World Deaf Federation has updated its mapping of the legal recognition of sign languages (February, WFD) See also their celebration of World Hearing Day: Let's Remember to Sign (March, WFD)
The COVID Zoom Boom Is Reshaping Sign Language "Deaf people are adapting signs to accommodate the limitations of video communication while working from home " (February, Scientific American)
From India, short film on How sign language started? (Indian Sign Language and English, February, Boonary)
In Spain, the right to have a mother tongue (in Spanish, February, Letras Libres)
In Australia, Locked out of the disability support pension -- experiences of indigenous Australians living with Disability on Newstart (February, Economic Justice Australia)
In Bangladesh, estimates of between 24% to 67% of the disability allowance embezzled based on a Transparency International Bangladesh study (February, Dhaka Tribune) Study indicates range of bribes that might be given. See also in Bangla, on Prothom Alo.
- persons with disabilities more at risk at poverty or social exclusion than persons without disabilities (February, Eurostat)
- People with disability struggling to make ends meet (February, Eurostat)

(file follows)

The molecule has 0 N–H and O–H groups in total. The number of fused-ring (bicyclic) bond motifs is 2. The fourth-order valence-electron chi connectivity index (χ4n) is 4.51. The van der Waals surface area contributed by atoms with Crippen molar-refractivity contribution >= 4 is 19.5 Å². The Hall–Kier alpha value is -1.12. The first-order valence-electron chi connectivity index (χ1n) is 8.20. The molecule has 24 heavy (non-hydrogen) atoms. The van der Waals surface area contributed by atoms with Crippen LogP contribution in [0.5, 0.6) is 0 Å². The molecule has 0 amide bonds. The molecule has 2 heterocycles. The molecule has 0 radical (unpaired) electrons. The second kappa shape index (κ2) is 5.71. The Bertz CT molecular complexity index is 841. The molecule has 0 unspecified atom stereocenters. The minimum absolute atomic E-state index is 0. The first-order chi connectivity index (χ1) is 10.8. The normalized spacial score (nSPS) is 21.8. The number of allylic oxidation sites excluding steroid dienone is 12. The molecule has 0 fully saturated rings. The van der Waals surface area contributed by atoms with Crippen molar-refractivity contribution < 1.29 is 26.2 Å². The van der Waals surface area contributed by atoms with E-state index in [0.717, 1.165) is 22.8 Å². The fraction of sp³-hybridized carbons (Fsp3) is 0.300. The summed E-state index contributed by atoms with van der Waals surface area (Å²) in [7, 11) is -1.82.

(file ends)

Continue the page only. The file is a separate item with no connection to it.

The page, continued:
In Spain, response to the Eurostat data: 29% of Spaniards with disabilities have difficulties by the end of the month (in Spanish, February, Inserta)
In the United Kingdom, Time to think again: disability benefits and support after COVID-19 (February, Social Market Foundation)
The European Space AgencyParastronaut feasibility project. “Because we believe that exploration is the matter of a collective effort, we need to extend the pool of talents we can rely on in order to continue progressing in our endeavour.”
See also On the BBC.
Report on physical activity and sports under article 30 of the Convention on the Rights of Persons with Disabilities (January, OHCHR) See also Para sport as a driver for human rights Q&A with Facundo Chavez (March, IPC)
Investigating a new era of accessible snowsports "the world of adaptive ski is making the magic of the mountains accessible for an increasing number" (January, National Geographic)
In Tennis, Tennis Australia Serves up World-First Accessible Audio Stream (February, Tennis)
In the United Kingdom, For Disabled People, Inclusive Transportation Is About Much More Than Lifts And Ramps (February, Forbes)
Violence and Harassment
The 1st March was marked as Disability Day of Mourning remembering people with disabilities murdered by their families (Disability Memorial). Gathers cases from the US and around the world.